Beleaguered Irish motorists are contending with escalating fuel prices, due mainly to rapidly rising international oil prices and on top of that, they are having to pay the cost of pothole damage due to the poor condition of our secondary roads in particular.
The Automobile Association poll of more than 21,000 motorists confirms what I believe, in that in the region of one in six motorists have been forced to foot the bill for repair jobs and/or call upon the AA as a result of pothole damage.
“This is a disproportionately high number of pothole related incidents in comparison to other months. However, it’s hardly surprising given the visible degradation of our road surfaces,” according to John Farrell Director of AA Motor Insurance.
The AA poll also reveals that some counties are worse afflicted than others. At the upper end of the spectrum, 23 per cent of respondents in both Wexford and Roscommon said that they have had to bring their car to the garage for repairs, call upon the AA’s breakdown services or both since the beginning of the year. Other counties to report a high number of incidents are Monaghan, Mayo, Offaly, Longford, and Clare.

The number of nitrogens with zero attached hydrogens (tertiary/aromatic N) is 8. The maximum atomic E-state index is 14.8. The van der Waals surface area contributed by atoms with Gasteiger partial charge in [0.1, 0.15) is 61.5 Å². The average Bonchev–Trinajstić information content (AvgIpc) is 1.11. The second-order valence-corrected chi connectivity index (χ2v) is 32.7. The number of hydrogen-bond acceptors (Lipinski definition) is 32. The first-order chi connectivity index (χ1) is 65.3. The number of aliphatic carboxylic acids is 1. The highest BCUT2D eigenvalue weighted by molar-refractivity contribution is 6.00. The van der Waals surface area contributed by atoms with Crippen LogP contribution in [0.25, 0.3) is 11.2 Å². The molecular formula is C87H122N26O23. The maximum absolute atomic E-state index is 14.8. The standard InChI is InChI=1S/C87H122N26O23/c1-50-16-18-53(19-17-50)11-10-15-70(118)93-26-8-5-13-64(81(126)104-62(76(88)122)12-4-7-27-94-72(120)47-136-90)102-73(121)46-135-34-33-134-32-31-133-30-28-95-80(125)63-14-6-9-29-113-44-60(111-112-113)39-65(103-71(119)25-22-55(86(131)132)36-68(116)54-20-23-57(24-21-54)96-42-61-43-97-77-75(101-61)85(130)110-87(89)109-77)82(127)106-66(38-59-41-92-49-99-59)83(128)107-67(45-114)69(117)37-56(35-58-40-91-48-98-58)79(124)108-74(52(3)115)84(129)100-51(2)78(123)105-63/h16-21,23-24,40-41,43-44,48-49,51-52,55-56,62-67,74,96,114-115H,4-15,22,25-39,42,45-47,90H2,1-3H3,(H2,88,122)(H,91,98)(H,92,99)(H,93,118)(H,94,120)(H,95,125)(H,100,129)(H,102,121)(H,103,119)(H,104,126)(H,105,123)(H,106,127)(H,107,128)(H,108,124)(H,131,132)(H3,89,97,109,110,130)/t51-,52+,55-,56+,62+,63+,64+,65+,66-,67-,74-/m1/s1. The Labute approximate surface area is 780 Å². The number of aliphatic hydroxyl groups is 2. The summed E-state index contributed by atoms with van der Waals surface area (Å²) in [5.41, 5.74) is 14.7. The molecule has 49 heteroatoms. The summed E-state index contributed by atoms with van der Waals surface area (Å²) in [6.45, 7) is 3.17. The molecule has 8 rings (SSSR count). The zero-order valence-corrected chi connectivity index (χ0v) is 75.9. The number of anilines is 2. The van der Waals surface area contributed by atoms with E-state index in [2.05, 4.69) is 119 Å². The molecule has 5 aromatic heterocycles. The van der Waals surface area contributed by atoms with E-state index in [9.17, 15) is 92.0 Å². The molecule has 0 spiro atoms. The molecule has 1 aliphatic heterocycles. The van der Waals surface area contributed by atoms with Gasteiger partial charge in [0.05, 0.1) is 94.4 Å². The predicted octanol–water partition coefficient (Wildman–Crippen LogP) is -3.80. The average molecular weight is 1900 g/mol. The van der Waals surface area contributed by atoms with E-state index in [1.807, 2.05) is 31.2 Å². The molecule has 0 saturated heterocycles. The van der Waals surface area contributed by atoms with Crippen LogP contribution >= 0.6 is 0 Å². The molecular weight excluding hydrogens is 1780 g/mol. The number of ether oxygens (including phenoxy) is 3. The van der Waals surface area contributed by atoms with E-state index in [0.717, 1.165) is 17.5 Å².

The situation is slightly better, although far from ideal, in counties Waterford and Dublin where the lowest number of incidents were reported. Some 12 per cent of motors surveyed in both these counties said they sustained damage to their car following a wallop from a pothole.
“It’s important for motorists to slow down when they’re forced into a situation where they cannot avoid a pothole, says Farrell. “Tyre damage for example, unless sustained during an accident, will be viewed by your insurer as wear and tear so it’s in your interest to regulate your driving to deal with potholes.”
The most common pothole complaints reported during the AA poll were a warped wheel rim and punctures. Both of these faults were sustained by 55 per cent of those respondents who said their vehicle required repairs following an unfavourable dalliance with a pothole within the last 12 months. Damage to their vehicle’s steering alignment and shock absorbers were the next most common complaints.
“In most cases the damage done is relatively minor, like a puncture. The repair cost less than €100. But we have heard from people who have had to pay €2000 or more to fix damaged wheels and suspensions,” says Farrell.
If you have been a victim of pothole damage to your car, don't forget to raise the issue with politicians on your doorstep in the coming weeks.